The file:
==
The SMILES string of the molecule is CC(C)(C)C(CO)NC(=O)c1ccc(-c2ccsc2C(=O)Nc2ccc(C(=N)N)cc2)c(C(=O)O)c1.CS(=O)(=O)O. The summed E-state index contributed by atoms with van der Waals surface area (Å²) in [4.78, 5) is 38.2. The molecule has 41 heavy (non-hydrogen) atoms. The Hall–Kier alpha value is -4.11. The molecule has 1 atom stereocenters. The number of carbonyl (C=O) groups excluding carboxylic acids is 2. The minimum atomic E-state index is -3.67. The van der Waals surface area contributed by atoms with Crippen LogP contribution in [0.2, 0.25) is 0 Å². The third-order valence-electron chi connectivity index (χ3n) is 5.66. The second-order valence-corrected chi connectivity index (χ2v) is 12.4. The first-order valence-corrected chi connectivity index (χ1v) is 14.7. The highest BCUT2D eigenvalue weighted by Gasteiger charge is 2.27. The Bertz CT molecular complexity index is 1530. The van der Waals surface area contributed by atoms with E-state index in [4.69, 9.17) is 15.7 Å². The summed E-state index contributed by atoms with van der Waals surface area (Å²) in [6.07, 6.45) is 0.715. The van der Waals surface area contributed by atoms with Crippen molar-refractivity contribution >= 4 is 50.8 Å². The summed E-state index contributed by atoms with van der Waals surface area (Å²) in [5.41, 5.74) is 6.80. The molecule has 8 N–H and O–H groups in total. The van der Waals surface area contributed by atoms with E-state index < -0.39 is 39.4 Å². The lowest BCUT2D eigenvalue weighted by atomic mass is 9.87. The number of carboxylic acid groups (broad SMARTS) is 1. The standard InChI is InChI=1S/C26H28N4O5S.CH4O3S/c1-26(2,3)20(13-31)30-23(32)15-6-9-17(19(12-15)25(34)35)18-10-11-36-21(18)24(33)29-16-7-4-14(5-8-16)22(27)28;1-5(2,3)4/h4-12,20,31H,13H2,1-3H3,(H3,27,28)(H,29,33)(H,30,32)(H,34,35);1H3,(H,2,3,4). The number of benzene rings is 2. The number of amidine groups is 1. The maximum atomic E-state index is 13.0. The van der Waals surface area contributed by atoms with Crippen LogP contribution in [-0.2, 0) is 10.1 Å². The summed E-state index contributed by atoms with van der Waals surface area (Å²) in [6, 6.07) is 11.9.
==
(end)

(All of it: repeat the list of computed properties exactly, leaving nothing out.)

The SMILES string of the molecule is CC(C)(C)C(CO)NC(=O)c1ccc(-c2ccsc2C(=O)Nc2ccc(C(=N)N)cc2)c(C(=O)O)c1.CS(=O)(=O)O. The summed E-state index contributed by atoms with van der Waals surface area (Å²) in [4.78, 5) is 38.2. The molecule has 41 heavy (non-hydrogen) atoms. The Hall–Kier alpha value is -4.11. The molecule has 1 atom stereocenters. The number of carbonyl (C=O) groups excluding carboxylic acids is 2. The minimum atomic E-state index is -3.67. The van der Waals surface area contributed by atoms with Crippen LogP contribution in [0.2, 0.25) is 0 Å². The third-order valence-electron chi connectivity index (χ3n) is 5.66. The second-order valence-corrected chi connectivity index (χ2v) is 12.4. The first-order valence-corrected chi connectivity index (χ1v) is 14.7. The highest BCUT2D eigenvalue weighted by Gasteiger charge is 2.27. The Bertz CT molecular complexity index is 1530. The van der Waals surface area contributed by atoms with E-state index in [4.69, 9.17) is 15.7 Å². The summed E-state index contributed by atoms with van der Waals surface area (Å²) in [6.07, 6.45) is 0.715. The van der Waals surface area contributed by atoms with Crippen molar-refractivity contribution >= 4 is 50.8 Å². The summed E-state index contributed by atoms with van der Waals surface area (Å²) in [5.41, 5.74) is 6.80. The molecule has 8 N–H and O–H groups in total. The van der Waals surface area contributed by atoms with E-state index < -0.39 is 39.4 Å². The lowest BCUT2D eigenvalue weighted by atomic mass is 9.87. The number of carboxylic acid groups (broad SMARTS) is 1. The standard InChI is InChI=1S/C26H28N4O5S.CH4O3S/c1-26(2,3)20(13-31)30-23(32)15-6-9-17(19(12-15)25(34)35)18-10-11-36-21(18)24(33)29-16-7-4-14(5-8-16)22(27)28;1-5(2,3)4/h4-12,20,31H,13H2,1-3H3,(H3,27,28)(H,29,33)(H,30,32)(H,34,35);1H3,(H,2,3,4). The number of benzene rings is 2. The number of amidine groups is 1. The maximum atomic E-state index is 13.0. The van der Waals surface area contributed by atoms with Crippen LogP contribution in [-0.2, 0) is 10.1 Å². The summed E-state index contributed by atoms with van der Waals surface area (Å²) in [6, 6.07) is 11.9.